Uber Lost Another $5.2 Billion, Has Now Burned $16.2 Billion Since 2016

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Photo: AP

Uber, a company that uses rich people’s money to subsidize artificially cheap taxi rides provided by underpaid drivers, continued its streak of having never made a profit by losing another $5.2 billion in the second quarter of 2019.

Yeah, you heard me: Five. Point. Two. Billion. Dollars.

Now, to be fair to the publicly-traded company that has never made a profit, $3.9 billion of that $5.2 billion loss was attributed by the company to payouts related to its IPO, a one-time cost, according to its latest quarterly filing.


But you math whizzes out there will note that leaves approximately $1.3 billion in regular ol’ we-just-lost-a-buncha-money losses, up from $1 billion last quarter and $878 million a year ago.

“Our platform strategy continues to deliver strong results, with Trips up 35 percent and Gross Bookings up 37 percent in constant currency, compared to the second quarter of last year,” said Dara Khosrowshahi, CEO, in the accompanying press release. “In July, the Uber platform reached over 100 million Monthly Active Platform Consumers for the first time, as we become a more and more integral part of everyday life in cities around the world.”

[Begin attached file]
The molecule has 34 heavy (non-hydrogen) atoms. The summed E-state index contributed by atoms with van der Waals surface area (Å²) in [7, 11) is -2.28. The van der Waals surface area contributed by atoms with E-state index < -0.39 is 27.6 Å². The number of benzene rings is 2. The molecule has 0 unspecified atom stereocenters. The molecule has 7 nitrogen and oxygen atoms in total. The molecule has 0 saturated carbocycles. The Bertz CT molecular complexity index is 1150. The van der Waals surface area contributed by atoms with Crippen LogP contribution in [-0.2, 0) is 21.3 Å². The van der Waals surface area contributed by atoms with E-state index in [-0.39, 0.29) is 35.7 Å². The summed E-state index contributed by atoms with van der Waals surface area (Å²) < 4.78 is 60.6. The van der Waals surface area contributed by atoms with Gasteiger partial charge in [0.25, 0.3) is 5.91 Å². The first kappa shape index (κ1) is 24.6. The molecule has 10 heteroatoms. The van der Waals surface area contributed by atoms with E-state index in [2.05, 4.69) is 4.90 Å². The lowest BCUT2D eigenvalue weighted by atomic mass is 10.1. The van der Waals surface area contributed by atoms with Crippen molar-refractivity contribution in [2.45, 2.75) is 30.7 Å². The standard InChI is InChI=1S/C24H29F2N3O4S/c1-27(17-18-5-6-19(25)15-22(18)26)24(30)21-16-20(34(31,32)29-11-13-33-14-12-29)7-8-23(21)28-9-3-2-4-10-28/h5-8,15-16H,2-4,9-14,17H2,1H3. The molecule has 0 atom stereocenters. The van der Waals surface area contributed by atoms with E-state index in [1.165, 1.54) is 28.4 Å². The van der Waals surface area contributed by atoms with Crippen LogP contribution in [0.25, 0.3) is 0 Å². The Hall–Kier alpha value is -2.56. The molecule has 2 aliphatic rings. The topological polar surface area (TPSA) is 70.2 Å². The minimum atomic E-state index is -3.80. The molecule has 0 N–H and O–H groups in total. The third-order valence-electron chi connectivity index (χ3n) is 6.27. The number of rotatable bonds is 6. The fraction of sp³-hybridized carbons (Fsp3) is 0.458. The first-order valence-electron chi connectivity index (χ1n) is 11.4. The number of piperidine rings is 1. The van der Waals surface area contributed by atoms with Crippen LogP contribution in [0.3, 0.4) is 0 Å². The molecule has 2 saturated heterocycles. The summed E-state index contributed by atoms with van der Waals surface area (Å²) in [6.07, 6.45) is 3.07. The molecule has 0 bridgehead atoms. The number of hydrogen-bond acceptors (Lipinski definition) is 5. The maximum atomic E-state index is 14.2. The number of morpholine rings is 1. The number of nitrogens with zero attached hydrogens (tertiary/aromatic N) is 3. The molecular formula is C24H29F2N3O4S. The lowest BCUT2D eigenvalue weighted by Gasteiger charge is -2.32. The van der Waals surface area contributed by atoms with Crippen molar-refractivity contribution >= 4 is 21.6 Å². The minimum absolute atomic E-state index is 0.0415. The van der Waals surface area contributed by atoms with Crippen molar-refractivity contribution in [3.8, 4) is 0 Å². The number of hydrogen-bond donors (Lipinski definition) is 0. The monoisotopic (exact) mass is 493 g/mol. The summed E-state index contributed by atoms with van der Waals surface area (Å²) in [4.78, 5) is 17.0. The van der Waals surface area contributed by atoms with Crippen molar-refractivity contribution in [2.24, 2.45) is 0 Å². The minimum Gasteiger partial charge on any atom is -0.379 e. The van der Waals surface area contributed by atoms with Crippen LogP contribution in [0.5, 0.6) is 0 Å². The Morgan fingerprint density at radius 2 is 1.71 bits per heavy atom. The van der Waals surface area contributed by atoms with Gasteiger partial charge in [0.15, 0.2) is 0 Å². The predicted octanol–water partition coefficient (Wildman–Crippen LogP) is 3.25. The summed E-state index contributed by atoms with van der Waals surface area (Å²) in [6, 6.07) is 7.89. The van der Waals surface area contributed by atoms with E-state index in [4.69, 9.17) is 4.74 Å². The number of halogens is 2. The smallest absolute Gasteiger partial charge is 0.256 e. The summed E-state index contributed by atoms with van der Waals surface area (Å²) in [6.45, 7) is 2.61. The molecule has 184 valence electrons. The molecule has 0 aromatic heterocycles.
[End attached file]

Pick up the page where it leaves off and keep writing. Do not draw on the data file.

As of this writing, Uber has lost $16.2 billion since 2016.

Some analysis from the New York Times:

The results continued to cast a shadow over Uber, whose growth once rose like a rocket ship as it upended traditional transportation and barreled into markets around the world. The company’s I.P.O., which was expected to value it at about $120 billion, was hurt when Uber dropped below its $45 offering price on its first day of trading and has only briefly risen above that share price since. Mr. Khosrowshahi has been criticized for the way Uber went public and has faced questions about how he intends to revive growth.

“What we’re looking for is evidence that the company can reaccelerate revenue growth after the last few quarters,” said Tom White, a senior vice president at the financial firm D.A. Davidson.

Yeah, you know, it’d sure be cool if some of these startups could make money. Eventually.